Remembrance Sunday

Preached by the Revd Dr Zachary Guiliano

In the name of the Father, and of the Son, and of the Holy Spirit. 

“I know that my Redeemer lives, and that at the last he will stand upon the earth; and after my skin has been thus destroyed, then in my flesh I shall see God, whom I shall see on my side, and my eyes shall behold, and not another.” 

Generations of Anglicans have known well these words of Job. They make up a part of the burial service, and have been repeated year on year in churches across the land, particularly in times of war. As the dead are buried, we are reminded of the fact of mortality, the destruction of the flesh. We all die. Yet the Church proclaims unceasingly the possibility of immortality, the resurrection of the body. By God’s grace and power, we all may live.

The words of Job, however, are rather more ambiguous in their original context and are not easily applied to resurrection. Rather than a confident statement of faith in the Lord of life, they are the cry of one afflicted, the cry of the desolate, the cry of the legendary sufferer, Job, who stands in for every person that has seen their life turned into a living hell. They are a cry for vindication, for justice.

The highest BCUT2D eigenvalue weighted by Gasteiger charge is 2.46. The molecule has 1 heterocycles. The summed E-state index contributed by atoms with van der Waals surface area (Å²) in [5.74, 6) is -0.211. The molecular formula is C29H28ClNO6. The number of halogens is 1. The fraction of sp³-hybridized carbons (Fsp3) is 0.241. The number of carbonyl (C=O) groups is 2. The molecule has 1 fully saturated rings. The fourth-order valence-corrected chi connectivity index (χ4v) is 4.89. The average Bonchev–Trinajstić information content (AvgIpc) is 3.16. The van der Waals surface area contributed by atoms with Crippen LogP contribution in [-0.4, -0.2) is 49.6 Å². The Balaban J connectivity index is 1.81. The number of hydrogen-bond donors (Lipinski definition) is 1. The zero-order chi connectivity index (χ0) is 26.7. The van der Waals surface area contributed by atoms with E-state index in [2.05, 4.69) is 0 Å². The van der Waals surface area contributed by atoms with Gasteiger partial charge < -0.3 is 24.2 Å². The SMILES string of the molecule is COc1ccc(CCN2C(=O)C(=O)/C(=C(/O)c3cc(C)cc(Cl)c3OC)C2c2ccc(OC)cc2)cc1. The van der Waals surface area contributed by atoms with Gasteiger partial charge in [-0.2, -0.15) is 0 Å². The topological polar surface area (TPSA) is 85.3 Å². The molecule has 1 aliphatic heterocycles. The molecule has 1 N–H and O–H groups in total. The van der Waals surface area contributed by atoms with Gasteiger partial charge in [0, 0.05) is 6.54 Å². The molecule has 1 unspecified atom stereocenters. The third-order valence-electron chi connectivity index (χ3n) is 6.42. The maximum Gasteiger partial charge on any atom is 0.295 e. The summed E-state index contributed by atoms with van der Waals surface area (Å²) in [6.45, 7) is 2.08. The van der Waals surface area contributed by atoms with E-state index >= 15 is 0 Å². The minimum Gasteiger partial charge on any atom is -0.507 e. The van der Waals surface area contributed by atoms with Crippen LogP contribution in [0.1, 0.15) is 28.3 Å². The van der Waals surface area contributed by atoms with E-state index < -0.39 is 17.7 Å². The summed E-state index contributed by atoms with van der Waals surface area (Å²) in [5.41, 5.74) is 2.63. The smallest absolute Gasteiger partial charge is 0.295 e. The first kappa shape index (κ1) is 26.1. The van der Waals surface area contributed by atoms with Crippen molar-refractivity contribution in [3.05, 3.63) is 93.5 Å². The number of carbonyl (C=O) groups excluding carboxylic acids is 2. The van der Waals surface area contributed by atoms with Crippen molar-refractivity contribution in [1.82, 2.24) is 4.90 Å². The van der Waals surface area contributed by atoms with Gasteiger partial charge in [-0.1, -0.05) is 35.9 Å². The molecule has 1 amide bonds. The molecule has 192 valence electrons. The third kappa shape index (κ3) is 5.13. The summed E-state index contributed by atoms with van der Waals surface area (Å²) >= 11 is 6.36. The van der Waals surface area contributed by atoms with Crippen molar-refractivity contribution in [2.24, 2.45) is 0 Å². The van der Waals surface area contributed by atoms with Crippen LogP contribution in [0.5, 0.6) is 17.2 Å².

O that my words were written down!

O that they were inscribed in a book!

O that with an iron pen and with lead they were engraved on a rock for ever!

Or, as we might put it: Oh that there were a record of my life, that my suffering and pain might never be forgotten, so that at the last, when I see God face to face, he must reckon with what has been done on earth, with what has been done to me. Job seeks vindication and eternal memory. No wonder, given all he endured, losing family, health, property. And no wonder, that we listen to his plea today, on Remembrance Sunday.

Our observation this morning is inextricably tied to the horrors of war in the 20th century, when so much of Europe and then the world were turned into “one great charnel house” (Blake, “Poetical Sketches”; see commission here), as the God-given genius of humankind went awry, becoming hellbent and devilish through its combination with pride, rage, revenge, and murderous ideologies and nationalisms.